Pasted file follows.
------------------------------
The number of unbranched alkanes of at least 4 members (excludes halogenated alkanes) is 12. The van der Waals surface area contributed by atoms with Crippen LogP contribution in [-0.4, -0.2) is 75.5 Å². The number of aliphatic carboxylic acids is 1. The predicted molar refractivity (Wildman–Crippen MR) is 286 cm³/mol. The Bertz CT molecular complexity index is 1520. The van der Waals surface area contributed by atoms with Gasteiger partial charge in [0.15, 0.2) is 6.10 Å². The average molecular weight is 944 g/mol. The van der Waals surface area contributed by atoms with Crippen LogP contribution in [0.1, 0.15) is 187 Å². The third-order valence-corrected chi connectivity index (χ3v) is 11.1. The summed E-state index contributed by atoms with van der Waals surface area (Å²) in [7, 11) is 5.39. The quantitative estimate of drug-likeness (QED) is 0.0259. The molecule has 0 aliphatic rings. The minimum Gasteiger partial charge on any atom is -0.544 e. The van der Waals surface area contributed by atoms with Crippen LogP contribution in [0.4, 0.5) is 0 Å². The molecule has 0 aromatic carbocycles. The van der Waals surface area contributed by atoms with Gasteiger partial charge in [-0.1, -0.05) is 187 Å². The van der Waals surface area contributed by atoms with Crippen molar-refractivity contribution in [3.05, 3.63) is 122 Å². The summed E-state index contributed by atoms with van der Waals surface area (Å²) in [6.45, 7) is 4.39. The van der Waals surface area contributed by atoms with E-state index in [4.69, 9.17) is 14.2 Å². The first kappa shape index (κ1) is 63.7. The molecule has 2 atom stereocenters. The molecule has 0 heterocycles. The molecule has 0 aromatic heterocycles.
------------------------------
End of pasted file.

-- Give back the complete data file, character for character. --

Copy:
The number of unbranched alkanes of at least 4 members (excludes halogenated alkanes) is 12. The van der Waals surface area contributed by atoms with Crippen LogP contribution in [-0.4, -0.2) is 75.5 Å². The number of aliphatic carboxylic acids is 1. The predicted molar refractivity (Wildman–Crippen MR) is 286 cm³/mol. The Bertz CT molecular complexity index is 1520. The van der Waals surface area contributed by atoms with Gasteiger partial charge in [0.15, 0.2) is 6.10 Å². The average molecular weight is 944 g/mol. The van der Waals surface area contributed by atoms with Crippen LogP contribution in [0.1, 0.15) is 187 Å². The third-order valence-corrected chi connectivity index (χ3v) is 11.1. The summed E-state index contributed by atoms with van der Waals surface area (Å²) in [7, 11) is 5.39. The quantitative estimate of drug-likeness (QED) is 0.0259. The molecule has 0 aliphatic rings. The minimum Gasteiger partial charge on any atom is -0.544 e. The van der Waals surface area contributed by atoms with Crippen LogP contribution in [0.4, 0.5) is 0 Å². The molecule has 0 aromatic carbocycles. The van der Waals surface area contributed by atoms with Gasteiger partial charge in [-0.1, -0.05) is 187 Å². The van der Waals surface area contributed by atoms with Crippen molar-refractivity contribution in [3.05, 3.63) is 122 Å². The summed E-state index contributed by atoms with van der Waals surface area (Å²) in [6.45, 7) is 4.39. The van der Waals surface area contributed by atoms with E-state index in [4.69, 9.17) is 14.2 Å². The first kappa shape index (κ1) is 63.7. The molecule has 2 atom stereocenters. The molecule has 0 heterocycles. The molecule has 0 aromatic heterocycles.